Best tradeshow marketing tips and case studies. Call 800-654-6946.
Best tradeshow marketing tips and case studies. Call 800-654-6946.

Goal Setting for Tradeshow Social Media Marketing

Do you have a set of clearly defined, easily measurable goals for each of your tradeshows regarding your social media marketing efforts?

If not, here’s where to start.

First set down your show objectives.

What metric are you most interested n moving during your tradeshows when it relates to social media? Yes, you want to move the sales needle, but as you add on social media components, you are putting more people into the potential sales funnel.

Money Graph

There are myriad tools available for tracking your social media interaction, but your measurements should be driven more by what you want to learn.

Need to know how many visitors you had this year compared with last?

Want to find out if people respond to a series of tweets inviting them to your booth to get a great deal, meet a famous person or win a contest?

Need to know how many people see those photographs you posted on your Facebook page from the show, to gauge interest in your products or services?

Once you determine what you want to learn, start focusing on the various ways social media lets you do that in the realm of event marketing.

Some of the metrics you might be interested in:

  • Facebook page ‘likes’ – perhaps not as good as adding someone to an email marketing list, but by having them as a Facebook friend they are giving you permission to engage with them.
  • Booth traffic. If you have a rough count of booth visitors from last year’s show, you can compare to what you get this year. If not, start counting anyway – it’s a good metric to have.
  • Direct response visitors, which will come from contests or other come-ons sent out via Twitter or Facebook.
  • Getting more followers on Twitter. If you have show-goers following you on Twitter, chances are they’ll come to next year’s show as well, which means it’ll be easier to find and track them to your booth.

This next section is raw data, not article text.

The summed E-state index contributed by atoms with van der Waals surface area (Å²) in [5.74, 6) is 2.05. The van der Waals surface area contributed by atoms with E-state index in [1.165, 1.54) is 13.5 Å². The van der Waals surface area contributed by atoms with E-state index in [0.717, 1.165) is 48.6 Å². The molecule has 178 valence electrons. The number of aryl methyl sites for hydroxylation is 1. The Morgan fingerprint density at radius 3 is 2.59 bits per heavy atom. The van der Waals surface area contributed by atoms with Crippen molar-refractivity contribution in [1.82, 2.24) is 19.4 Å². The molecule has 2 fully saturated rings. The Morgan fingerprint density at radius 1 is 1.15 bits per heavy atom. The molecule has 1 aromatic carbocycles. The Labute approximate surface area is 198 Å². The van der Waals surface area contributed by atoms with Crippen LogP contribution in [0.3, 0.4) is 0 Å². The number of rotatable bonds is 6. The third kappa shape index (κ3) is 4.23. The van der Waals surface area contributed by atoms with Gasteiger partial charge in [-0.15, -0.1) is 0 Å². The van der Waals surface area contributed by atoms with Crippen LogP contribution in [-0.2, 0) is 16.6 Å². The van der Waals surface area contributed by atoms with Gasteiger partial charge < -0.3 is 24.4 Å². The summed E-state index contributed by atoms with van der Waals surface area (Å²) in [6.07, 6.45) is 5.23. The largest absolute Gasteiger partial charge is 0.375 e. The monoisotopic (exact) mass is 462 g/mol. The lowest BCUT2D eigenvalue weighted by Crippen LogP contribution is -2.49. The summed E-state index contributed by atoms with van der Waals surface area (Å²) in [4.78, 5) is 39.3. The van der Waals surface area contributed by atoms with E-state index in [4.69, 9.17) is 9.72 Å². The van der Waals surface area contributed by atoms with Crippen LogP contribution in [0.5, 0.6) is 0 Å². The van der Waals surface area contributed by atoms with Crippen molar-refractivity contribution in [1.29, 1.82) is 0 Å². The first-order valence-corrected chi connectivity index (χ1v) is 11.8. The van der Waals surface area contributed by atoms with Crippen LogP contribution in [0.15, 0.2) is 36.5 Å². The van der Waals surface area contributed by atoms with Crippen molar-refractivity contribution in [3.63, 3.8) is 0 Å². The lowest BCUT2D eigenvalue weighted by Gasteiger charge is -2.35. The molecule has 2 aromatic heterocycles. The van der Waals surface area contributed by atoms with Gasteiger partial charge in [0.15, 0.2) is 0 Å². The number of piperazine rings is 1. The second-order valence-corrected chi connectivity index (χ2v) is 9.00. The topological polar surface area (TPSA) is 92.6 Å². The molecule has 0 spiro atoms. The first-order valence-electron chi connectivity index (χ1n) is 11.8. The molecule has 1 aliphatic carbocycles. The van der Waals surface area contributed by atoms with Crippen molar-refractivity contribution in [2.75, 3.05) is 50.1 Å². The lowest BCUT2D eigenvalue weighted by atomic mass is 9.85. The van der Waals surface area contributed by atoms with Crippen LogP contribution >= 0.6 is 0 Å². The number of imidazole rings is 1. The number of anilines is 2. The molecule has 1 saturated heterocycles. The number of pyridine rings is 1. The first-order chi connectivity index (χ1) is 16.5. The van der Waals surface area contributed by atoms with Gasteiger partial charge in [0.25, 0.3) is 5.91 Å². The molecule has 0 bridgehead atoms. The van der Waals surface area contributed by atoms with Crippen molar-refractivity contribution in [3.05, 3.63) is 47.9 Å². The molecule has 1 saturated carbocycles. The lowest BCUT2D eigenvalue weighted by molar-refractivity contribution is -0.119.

• QR Code responses. If you invite people to download documents or sign up for a newsletter, track the number of people that have used the code. Compare the percentage that actually followed through on your offer.
  • Blog post views
  • Photo views
  • Video views and possible click-throughs from your YouTube channel to a specific landing page.
  • Want to take a survey in the booth? Here’s a great opportunity to do a little market research. Just make sure to ask respondents how they interact with you online (or if they do at all). Offer a small reward for taking the survey. Capture contact information – at least a name and email so you can follow up. Put them on a newsletter if you publish one.
  • Length of Facebook thread, to show you how much a particular topic or post resonates with your audience (of course, it might be the responses that they’re responding to, not your original post!).
  • Impressions and other opportunities-to-see you.

And of course the sales information that you should be tracking from show to show:

  • Number of leads
  • Number of registrations for demos (or other)
  • Number of appointments made
  • Number of proposals delivered
  • Number of sales
  • Amount of sales
  • Average amount of each sale
  • Comparison of different shows and year-to-year same show results

Yes, there are a lot of moving parts and your particular goals will of course be unique to your company and product or service. The more you are able to track social media metrics and compare those numbers with the more traditional sales tracking metrics and see how they work together (or not), the more informed you’ll be and the better positioned you’ll be to adjust your direction or jump in a new direction when the signs point that way.

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Tradeshow Guy Blog by Tim Patterson

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